I needed to have a follow up thyroid ultrasound this morning (actually, that was a very funny time and I’ll put that in a different post). The location of my ultrasound was at an imaging center for mammograms and as you might imagine, there were many women there in various stages of breast cancer from diagnosis to treatment. I walked in with an older couple and discovered shortly thereafter, that they were German and the woman did not speak English. I was taken to the back but bypassed the area where I needed to disrobe and dress for a mammogram [I learned a few ultrasounds ago to dress appropriately for neck ultrasounds]. The section I was taken already had women in assorted pink and purple shirts and the women had various degrees of hair growth. To be honest, I know that mammograms are VERY PERSONAL experiences but at this particular moment “I” was the one that stuck out of the crowd and just about everyone had eyes on me.
I sat down and then heard a discussion going on back at the entrance to the “back room” and realized that the German husband was trying to explain that his wife did not speak English and he wanted to accompany her to the back; a place no men were allowed. A staff member assured the man that she would guide his wife and she escorted the woman to the section where I was sitting. That brought the count to seven, including me. Another woman piped up and asked the German lady if she spoke any English and she displayed with her fingers that she spoke a little (about one inch 😉 ). I said, “So you probably understand it but do not speak very well?” to which she nodded. The first woman spoke again “It’s torture just waiting to get this scan to see if I have cancer.” The German woman nodded in agreement. A woman without hair said “It’s worse waiting to see if your treatment is working.” Another said “… or to see if your cancer has returned.” I have to say, I felt very uncomfortable and I remained silent… but then, a “spunky” elderly woman spoke up and said matter-of-factly “Oh, you get used to it. I have been through all this… twice.” And, right then, inexplicably… they all looked at me. I said “My only complaint is that it is VERY COLD in here.” 😉 That made everyone laugh in agreement. Then I pointed to the scar on my neck and said that I was not there for a mammogram but a follow-up thyroid ultrasound.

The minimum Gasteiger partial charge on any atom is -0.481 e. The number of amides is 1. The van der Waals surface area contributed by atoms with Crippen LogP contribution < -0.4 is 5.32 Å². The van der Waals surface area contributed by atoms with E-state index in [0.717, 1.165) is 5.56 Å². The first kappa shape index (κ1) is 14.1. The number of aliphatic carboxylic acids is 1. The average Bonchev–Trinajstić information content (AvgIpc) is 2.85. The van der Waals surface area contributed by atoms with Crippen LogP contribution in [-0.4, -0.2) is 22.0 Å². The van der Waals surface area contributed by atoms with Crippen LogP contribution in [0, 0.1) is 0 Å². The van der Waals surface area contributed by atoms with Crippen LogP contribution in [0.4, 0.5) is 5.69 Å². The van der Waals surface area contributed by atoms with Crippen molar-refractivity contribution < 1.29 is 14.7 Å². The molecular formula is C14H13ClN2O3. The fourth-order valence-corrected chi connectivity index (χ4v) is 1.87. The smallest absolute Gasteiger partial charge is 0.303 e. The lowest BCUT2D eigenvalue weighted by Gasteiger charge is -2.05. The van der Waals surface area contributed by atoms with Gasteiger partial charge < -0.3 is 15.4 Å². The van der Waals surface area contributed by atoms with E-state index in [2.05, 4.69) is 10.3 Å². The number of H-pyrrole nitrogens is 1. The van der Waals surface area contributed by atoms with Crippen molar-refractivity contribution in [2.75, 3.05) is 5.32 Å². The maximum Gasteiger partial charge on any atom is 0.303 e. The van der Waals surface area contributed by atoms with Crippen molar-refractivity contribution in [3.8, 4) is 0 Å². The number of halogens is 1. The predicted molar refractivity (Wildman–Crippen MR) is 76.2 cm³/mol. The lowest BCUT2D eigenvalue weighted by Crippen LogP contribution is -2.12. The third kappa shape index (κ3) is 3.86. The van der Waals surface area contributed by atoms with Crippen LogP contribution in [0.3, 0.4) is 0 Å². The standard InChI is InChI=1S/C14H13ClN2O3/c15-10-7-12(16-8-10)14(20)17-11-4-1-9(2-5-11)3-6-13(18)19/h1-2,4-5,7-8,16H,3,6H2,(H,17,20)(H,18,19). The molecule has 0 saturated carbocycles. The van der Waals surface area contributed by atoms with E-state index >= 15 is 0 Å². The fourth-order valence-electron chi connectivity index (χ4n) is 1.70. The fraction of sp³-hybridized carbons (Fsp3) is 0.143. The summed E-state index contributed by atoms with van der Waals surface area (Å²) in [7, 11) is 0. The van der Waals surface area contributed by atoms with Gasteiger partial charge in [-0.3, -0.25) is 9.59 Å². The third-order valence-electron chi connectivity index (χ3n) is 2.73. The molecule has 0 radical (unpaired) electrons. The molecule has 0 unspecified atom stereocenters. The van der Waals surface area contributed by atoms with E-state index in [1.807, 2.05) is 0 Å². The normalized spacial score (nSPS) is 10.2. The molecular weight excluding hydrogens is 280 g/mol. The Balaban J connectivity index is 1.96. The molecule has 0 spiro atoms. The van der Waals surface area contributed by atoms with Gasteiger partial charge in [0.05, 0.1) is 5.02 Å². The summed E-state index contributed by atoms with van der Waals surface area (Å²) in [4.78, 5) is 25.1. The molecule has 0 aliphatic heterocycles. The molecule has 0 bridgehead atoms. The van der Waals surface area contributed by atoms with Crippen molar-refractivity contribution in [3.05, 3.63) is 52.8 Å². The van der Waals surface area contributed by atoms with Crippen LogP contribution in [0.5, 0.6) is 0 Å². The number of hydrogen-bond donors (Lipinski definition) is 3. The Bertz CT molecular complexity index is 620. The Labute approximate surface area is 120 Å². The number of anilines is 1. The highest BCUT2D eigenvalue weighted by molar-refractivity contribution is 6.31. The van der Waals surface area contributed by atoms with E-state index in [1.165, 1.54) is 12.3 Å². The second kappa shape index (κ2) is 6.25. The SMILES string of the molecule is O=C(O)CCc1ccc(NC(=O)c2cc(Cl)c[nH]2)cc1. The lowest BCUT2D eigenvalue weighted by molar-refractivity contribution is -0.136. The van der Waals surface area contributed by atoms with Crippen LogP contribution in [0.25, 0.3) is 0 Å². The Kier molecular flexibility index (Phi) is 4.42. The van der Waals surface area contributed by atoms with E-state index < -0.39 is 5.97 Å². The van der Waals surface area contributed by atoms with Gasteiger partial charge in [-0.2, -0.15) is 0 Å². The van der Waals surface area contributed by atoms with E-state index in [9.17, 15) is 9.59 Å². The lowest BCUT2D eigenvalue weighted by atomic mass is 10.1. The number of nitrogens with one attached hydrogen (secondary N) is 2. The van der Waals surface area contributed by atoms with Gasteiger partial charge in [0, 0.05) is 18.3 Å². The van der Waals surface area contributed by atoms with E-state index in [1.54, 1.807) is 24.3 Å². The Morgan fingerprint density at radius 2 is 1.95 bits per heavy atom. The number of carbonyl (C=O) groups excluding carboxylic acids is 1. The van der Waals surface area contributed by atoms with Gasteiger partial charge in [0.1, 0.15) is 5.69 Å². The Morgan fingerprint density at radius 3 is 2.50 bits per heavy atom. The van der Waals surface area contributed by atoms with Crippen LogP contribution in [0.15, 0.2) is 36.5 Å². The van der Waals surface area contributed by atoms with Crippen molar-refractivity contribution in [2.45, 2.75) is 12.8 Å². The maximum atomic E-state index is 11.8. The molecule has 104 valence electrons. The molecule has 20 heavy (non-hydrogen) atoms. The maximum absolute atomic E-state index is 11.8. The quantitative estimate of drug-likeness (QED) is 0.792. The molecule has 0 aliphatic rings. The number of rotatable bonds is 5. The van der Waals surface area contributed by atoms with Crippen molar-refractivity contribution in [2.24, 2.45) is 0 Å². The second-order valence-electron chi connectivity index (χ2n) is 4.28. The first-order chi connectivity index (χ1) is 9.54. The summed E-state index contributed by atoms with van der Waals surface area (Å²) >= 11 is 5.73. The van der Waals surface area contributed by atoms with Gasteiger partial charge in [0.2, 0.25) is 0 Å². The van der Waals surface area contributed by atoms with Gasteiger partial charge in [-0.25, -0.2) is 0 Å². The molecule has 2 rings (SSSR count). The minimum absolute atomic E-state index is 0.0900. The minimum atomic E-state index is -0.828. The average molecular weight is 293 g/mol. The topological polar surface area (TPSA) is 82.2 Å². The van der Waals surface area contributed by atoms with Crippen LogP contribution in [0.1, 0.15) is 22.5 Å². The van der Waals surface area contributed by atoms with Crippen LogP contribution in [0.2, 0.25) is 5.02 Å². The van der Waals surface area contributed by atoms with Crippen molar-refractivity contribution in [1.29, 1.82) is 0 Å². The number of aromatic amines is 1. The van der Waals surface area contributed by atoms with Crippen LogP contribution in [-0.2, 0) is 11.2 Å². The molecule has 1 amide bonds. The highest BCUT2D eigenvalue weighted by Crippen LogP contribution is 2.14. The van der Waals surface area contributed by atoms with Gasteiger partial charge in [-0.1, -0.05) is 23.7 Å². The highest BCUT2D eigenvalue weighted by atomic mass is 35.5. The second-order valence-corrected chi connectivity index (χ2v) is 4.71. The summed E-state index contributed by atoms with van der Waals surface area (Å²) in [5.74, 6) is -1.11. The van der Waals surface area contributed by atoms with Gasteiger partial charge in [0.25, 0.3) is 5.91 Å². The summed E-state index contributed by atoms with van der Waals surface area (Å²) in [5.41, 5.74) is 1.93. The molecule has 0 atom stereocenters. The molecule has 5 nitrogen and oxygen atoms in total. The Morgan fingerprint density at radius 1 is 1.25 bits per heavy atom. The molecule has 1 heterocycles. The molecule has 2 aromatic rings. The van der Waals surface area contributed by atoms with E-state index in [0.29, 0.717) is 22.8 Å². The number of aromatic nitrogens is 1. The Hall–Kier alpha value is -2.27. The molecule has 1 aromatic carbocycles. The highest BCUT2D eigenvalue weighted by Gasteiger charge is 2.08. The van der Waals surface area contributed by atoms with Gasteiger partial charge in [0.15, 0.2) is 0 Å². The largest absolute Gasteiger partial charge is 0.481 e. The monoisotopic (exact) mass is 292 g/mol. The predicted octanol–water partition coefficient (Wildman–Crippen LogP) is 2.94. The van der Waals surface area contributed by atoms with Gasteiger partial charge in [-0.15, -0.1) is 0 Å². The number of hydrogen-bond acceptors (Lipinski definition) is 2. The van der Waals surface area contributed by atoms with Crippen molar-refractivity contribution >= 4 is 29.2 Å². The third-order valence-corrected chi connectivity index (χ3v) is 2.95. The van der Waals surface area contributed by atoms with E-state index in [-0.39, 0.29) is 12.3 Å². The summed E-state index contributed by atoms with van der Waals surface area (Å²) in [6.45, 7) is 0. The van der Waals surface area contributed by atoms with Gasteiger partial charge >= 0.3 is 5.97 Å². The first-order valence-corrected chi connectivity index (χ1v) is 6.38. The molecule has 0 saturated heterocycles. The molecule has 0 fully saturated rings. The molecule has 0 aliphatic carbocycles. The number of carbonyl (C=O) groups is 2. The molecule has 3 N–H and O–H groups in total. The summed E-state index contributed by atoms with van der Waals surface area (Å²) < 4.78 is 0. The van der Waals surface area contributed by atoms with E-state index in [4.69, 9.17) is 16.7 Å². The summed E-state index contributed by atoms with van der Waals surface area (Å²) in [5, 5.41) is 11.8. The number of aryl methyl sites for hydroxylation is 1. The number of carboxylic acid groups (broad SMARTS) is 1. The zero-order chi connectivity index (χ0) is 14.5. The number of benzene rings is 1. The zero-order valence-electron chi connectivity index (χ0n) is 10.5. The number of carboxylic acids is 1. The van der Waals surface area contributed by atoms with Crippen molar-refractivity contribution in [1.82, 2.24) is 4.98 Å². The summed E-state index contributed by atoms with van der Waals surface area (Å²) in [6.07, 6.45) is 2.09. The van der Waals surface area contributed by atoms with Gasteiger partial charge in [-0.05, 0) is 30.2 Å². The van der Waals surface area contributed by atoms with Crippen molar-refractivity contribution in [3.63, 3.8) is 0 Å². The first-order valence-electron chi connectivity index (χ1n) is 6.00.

It doesn’t compare.
And while each woman was experiencing something profoundly personal, it was very sobering to be present and see the spirit each one was immediately willing to share with complete strangers. I was blessed to get a glimpse…
[part 2 of my experience: http://blog.scottsontherocks.com/blog/2011/09/19/thyroid-ultrasound/ ]